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COURSE NAME: "Advanced Communications Theory"
SEMESTER & YEAR: Fall 2017

INSTRUCTOR: Peter Sarram
EMAIL: [email protected]
HOURS: MW 3:00-4:15 PM
PREREQUISITES: Prerequisites: Senior Standing and completion of three COM or CMS courses at the 300-level
OFFICE HOURS: M-W 9-11 or by appointment


This course is designed as an advanced level exploration of major theories and schools of thought in media studies and communications. It surveys foundational theories about media and communication, ranging from mass media in the 19th century to contemporary digital media and cultures. Schools of thought and concepts covered in the course include the study of ideology, hegemony, political economy, culture industries, medium theory, cultural studies, mass media and society, spectacle and spectatorship, race, gender, post-colonialism, semiotics, and postmodernism. Students will apply theories through practical written research projects and analysis of current media practices.


This course examines central issues relating to theories of media and society encountered in media studies, and to prepare students for graduate school level studies. The course concentrates on four key areas in mass communication theory: the theoretical roots of social science as a context for media theory; the political economy of the media and institutional analysis; media effects and the mass audience; and the relationship between media production, textuality and reception.

The course will be run as a seminar. Students are highly encouraged to cultivate their own perspective on the points raised in the assigned readings, those they encounter as part of their own research and interest and those raised by others during class discussion. Screening/viewing  of relevant material will also be part of the course organization.


Students who complete this course will be familiar with the major schools of media theory and will be able to apply these theories in practical analytical contexts. This course is intended to prepare students for entry-level graduate school theory courses


Book TitleAuthorPublisherISBN numberLibrary Call NumberComments
Media and Cultural Studies: Keyworks; 2nd Revised EditionDurham & KellnerJohn Wiley & Sons978-0470658086  
Key Themes in Media Theory Dan LaugheyOpen University Press978-0335218134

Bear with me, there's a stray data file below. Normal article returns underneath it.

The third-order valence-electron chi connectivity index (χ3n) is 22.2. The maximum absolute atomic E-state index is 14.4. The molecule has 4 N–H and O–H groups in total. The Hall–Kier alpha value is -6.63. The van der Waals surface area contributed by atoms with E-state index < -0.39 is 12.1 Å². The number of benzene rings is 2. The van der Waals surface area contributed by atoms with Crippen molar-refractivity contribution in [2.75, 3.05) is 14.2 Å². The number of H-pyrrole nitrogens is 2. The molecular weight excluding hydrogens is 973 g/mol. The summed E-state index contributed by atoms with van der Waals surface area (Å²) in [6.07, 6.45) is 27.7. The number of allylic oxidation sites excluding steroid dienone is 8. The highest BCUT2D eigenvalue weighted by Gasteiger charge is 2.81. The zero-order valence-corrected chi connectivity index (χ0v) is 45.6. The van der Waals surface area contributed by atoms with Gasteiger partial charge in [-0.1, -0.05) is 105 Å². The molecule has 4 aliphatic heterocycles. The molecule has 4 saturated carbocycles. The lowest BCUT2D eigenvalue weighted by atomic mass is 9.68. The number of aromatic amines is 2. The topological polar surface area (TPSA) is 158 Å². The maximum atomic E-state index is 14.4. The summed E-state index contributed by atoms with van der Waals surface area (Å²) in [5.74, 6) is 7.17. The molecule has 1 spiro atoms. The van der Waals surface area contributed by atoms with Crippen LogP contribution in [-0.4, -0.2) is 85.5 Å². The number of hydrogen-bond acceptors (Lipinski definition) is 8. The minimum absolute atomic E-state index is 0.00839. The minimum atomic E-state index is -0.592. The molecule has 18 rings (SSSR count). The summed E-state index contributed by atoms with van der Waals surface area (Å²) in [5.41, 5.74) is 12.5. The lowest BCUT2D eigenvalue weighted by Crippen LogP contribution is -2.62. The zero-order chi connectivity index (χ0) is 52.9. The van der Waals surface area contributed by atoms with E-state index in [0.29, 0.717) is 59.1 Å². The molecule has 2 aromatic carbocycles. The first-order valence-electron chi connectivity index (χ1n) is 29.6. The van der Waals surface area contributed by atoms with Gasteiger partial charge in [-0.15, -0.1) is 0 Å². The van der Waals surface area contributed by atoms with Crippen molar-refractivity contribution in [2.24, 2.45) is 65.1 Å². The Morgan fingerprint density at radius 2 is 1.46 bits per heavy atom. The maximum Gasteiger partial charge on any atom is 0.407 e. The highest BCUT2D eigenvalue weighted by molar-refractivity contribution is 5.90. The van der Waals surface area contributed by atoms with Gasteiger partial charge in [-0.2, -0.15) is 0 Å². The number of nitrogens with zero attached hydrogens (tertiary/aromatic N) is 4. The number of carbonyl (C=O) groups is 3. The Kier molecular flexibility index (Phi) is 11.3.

Midterm Essay 25
Final Exam 25
Theory Presentation 15
Final Analysis Paper 25
Attendance/Participation 10

AWork of this quality directly addresses the question or problem raised and provides a coherent argument displaying an extensive knowledge of relevant information or content. This type of work demonstrates the ability to critically evaluate concepts and theory and has an element of novelty and originality. There is clear evidence of a significant amount of reading beyond that required for the cou
BThis is highly competent level of performance and directly addresses the question or problem raised.There is a demonstration of some ability to critically evaluatetheory and concepts and relate them to practice. Discussions reflect the student’s own arguments and are not simply a repetition of standard lecture andreference material. The work does not suffer from any major errors or omissions and provides evidence of reading beyond the required assignments.
CThis is an acceptable level of performance and provides answers that are clear but limited, reflecting the information offered in the lectures and reference readings.
DThis level of performances demonstrates that the student lacks a coherent grasp of the material.Important information is omitted and irrelevant points included.In effect, the student has barely done enough to persuade the instructor that s/he should not fail.
FThis work fails to show any knowledge or understanding of the issues raised in the question. Most of the material in the answer is irrelevant.


Please note that frequent absences automatically lower your participation grade.